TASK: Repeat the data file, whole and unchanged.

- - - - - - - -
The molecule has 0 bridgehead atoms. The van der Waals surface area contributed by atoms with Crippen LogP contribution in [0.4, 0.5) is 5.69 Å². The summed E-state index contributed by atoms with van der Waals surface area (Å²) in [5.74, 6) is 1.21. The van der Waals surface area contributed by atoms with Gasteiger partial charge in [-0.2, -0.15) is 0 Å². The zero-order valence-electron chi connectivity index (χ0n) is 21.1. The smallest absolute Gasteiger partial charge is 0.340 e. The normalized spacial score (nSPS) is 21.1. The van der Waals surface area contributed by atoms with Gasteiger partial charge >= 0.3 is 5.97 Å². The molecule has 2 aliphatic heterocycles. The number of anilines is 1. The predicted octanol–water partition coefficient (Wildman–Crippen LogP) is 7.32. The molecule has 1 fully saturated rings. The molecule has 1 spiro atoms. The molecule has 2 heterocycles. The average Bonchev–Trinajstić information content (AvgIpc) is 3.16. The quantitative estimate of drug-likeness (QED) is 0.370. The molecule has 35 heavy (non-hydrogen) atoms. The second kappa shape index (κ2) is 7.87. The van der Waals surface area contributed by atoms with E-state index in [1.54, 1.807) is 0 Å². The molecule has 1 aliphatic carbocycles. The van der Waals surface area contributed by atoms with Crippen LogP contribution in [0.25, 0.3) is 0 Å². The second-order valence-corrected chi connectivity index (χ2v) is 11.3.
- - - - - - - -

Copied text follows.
The molecule has 0 bridgehead atoms. The van der Waals surface area contributed by atoms with Crippen LogP contribution in [0.4, 0.5) is 5.69 Å². The summed E-state index contributed by atoms with van der Waals surface area (Å²) in [5.74, 6) is 1.21. The van der Waals surface area contributed by atoms with Gasteiger partial charge in [-0.2, -0.15) is 0 Å². The zero-order valence-electron chi connectivity index (χ0n) is 21.1. The smallest absolute Gasteiger partial charge is 0.340 e. The normalized spacial score (nSPS) is 21.1. The van der Waals surface area contributed by atoms with Gasteiger partial charge >= 0.3 is 5.97 Å². The molecule has 2 aliphatic heterocycles. The number of anilines is 1. The predicted octanol–water partition coefficient (Wildman–Crippen LogP) is 7.32. The molecule has 1 fully saturated rings. The molecule has 1 spiro atoms. The molecule has 2 heterocycles. The average Bonchev–Trinajstić information content (AvgIpc) is 3.16. The quantitative estimate of drug-likeness (QED) is 0.370. The molecule has 35 heavy (non-hydrogen) atoms. The second kappa shape index (κ2) is 7.87. The van der Waals surface area contributed by atoms with E-state index in [1.54, 1.807) is 0 Å². The molecule has 1 aliphatic carbocycles. The van der Waals surface area contributed by atoms with Crippen LogP contribution in [0.25, 0.3) is 0 Å². The second-order valence-corrected chi connectivity index (χ2v) is 11.3.